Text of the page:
Charlie Mullins of Pimlico Plumbers has publically said that he will rewrite all workers contracts to require them to have the vaccine. This might sound a good idea as employers try to battle the virus and get their businesses back to profitability but can you force staff to have the vaccine and what are your options?
A safe place for customers
As and when the sector can re-open, pub and restaurant operators will need to convince customers that their premises are safe and that they have taken all possible measures to make them Covid-secure spaces. One way of doing this might be to advertise that all your staff have been vaccinated against Covid-19.
A safe place for staff
As an employer you have a duty to provide a safe place for your employees to work. When carrying out a risk assessment you may well conclude that your outlet would be a safer place to work if all staff were vaccinated. Having said that, vaccination is unlikely to enable you to remove measures required to make the workplace Covid-secure (social distancing, screens etc.), particularly at this early stage of the vaccination programme.
Can you require staff to have the vaccine?
In short: no. The vaccination is not a legal requirement and you should be aware of potential issues should you try to make the vaccination mandatory for all staff.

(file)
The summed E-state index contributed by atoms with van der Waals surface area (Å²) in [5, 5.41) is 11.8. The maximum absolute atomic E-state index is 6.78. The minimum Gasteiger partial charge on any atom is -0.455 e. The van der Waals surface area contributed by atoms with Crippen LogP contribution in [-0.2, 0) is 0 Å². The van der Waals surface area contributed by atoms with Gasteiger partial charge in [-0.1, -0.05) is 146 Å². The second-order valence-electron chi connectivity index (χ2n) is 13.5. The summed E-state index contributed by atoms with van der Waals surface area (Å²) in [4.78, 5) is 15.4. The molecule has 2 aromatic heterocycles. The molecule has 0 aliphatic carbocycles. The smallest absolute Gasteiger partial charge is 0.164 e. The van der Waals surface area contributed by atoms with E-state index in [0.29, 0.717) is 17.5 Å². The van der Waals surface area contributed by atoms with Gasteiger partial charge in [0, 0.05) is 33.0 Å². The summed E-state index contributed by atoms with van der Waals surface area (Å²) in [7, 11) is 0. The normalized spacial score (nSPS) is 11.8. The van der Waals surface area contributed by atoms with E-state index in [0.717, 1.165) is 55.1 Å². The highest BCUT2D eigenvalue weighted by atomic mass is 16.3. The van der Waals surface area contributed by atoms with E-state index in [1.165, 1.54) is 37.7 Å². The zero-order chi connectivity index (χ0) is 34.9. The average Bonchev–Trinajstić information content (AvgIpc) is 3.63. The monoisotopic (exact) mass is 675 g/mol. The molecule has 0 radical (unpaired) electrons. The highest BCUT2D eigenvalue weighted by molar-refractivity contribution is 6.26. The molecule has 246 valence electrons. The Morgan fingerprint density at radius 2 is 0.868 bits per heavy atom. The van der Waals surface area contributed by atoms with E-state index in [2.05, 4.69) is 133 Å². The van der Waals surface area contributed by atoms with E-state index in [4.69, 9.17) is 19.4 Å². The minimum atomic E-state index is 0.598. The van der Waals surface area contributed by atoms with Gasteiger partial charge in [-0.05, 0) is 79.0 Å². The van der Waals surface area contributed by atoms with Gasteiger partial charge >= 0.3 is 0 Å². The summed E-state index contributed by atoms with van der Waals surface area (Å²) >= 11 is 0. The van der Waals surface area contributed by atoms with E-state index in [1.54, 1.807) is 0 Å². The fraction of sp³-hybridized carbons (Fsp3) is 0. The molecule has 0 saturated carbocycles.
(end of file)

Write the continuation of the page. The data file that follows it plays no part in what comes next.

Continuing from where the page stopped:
Making the vaccine a contractual requirement would require employees to agree to the change and many may find this unpalatable. The alternative is to unilaterally impose the condition or to terminate employment and re-offer the role on revised terms – neither route is without its risks.
ACAS has taken the view that employers are not able to require employees to have the vaccine. If you deem it necessary for employees to be vaccinated because of their role (e.g. they undertake foreign travel) then you should have a workplace policy covering this. An employee whose reasons for refusing the vaccine are unreasonable may, in some situations, then be subject to disciplinary action.
You should listen to anyone who is refusing the vaccine as their reason may be reasonable e.g a medical condition such as an allergy. An employee’s reason for refusing the vaccine may also be a protected characteristic and afford them protection from discrimination e.g. if the employee:
- is pregnant or breastfeeding;
- has a religious belief – potentially relevant if animal-related ingredients go into the vaccine;
- has a disability;
- has a philosophical belief, such as ethical vegan reasons – potentially where vaccines are tested on animals.
Employers are likely to find it difficult to show that requiring employees to have the vaccine is a proportionate way of achieving a legitimate aim. This is because there are other measures such as testing that would achieve the same aim in a less discriminatory way.
Rather than requiring all staff to have the vaccine, a more practical approach would be to introduce a policy on immunisation which would require all staff who can have the vaccine to have it. Voluntary vaccination will require sensitive communication with staff. You should also consider other measures for those who have not been vaccinated such as regular testing and working from home.
ACAS guidance for employers can be found here
For further advice please contact Christopher Sing
The content of this page is a summary of the law in force at the present time and is not exhaustive, nor does it contain definitive advice. Specialist legal advice should be sought in relation to any queries that may arise.